February 1974 11.0 Mars 4 and 5 enter orbit
July 1976 12.88 Viking 1 Orbiter & Lander arrive
September 1976 12.116 Viking 2 Orbiter & Lander arrive
July 25, 1978 13.118 Viking 2 Orbiter shuts down
April 11, 1980 14.91 Viking 2 Lander shuts down
August 17, 1980 14.151 Viking 1 Orbiter shuts down
November 13, 1982 15.226 Viking 1 Lander shuts down
January 29, 1989 19.350 Phobos 2 enters orbit
March 27, 1989 20.18 Phobos 2 shuts down
July 4, 1997 23.142 Mars Pathfinder lands
September 1997 23.173 Mars Global Surveyor enters orbit; Mars Pathfinder shuts down
October 24, 2001 25.258 Mars Odyssey enters orbit
December 14, 2003 26.315 Nozomi flies past Mars
January 2004 26.325 Mars Express, Spirit, and Opportunity arrive
March 10, 2006 28.22 Mars Reconnaisance Orbiter arrives
November 5, 2006 28.130 Mars Global Surveyor shuts down
May 25, 2008 29.76 Phoenix lands
November 2, 2008 29.151 Phoenix shuts down
March 22, 2010 30.67 Last contact with Spirit
March 9, 2011 30.251 Today

So Mariner 4's images came from year 6, late in the northern summer. Mariner 6 and 7's images came a little more than two Mars years later, a little after the equinox had brought sunlight to the south pole and darkened the north. Mariner 9 and Mars 2 and 3 all arrived another Mars year later, year 9, right around the southern summer solstice; Mars 2 and 3 lasted through the next equinox, and Mariner 9 through the next solstice. Mars 4 and 5 arrived right at the northern vernal equinox in year 11.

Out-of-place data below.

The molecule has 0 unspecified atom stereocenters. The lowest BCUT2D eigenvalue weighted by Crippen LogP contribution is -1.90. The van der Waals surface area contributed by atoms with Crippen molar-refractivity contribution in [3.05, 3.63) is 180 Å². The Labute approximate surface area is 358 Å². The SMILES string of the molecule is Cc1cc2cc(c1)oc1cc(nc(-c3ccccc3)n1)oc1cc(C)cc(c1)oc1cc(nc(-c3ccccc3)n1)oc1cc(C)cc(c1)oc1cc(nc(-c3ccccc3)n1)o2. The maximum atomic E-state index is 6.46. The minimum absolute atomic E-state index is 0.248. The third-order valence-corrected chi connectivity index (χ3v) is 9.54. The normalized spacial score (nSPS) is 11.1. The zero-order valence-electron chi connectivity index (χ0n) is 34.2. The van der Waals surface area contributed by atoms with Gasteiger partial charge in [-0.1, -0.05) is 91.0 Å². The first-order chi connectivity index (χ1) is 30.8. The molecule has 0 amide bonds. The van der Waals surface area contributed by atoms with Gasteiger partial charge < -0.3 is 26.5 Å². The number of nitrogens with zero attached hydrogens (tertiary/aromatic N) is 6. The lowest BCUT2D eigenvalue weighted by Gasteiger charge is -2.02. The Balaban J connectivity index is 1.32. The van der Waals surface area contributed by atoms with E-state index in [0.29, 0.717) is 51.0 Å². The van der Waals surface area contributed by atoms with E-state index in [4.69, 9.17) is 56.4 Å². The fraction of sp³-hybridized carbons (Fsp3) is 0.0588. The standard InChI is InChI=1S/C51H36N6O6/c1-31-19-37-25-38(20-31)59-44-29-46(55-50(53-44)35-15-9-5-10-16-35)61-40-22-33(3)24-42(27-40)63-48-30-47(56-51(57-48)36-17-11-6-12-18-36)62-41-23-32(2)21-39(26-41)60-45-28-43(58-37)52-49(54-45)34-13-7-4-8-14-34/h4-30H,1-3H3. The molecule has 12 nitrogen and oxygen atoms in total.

The Vikings came in year 12, around the northern summer solstice, so they saw a very differently lit Mars to what Mariner 9 imaged, at least at first. Of course those missions also lasted a long time. Viking 2 Orbiter lasted almost exactly one Mars year; Viking 2 Lander and Orbiter about two Mars years; and Viking 1 lander an amazing three and a half Mars years, most of the way through year 15.

There followed a long drought in the Mars program. Phobos 2's brief mission came around the equinox beginning year 20, but that was the only mission at Mars in the period from year 16 through year 22.

The resurgence of Mars science began midway through year 23, very late in northern summer, when Mars Pathfinder landed. It survived until close to the northern autumnal equinox, when Mars Global Surveyor arrived. That orbiter was still active near the southern summer solstice in year 25, when Odyssey joined the party; and both were active late in the southern summer of year 26 when a flotilla of spacecraft (Nozomi, Mars Express, and the Mars Exploration Rovers) flew past, entered orbit, or landed. Spirit lasted through at least three and a half Mars years. All the rest of the orbiters except Mars Global Surveyor are still operating now, late in the southern spring of Mars year 30.

What do you think? Is this a valuable way of looking at Mars time?

 
See other posts from March 2011

 

Or read more blog entries about: explaining science, Mars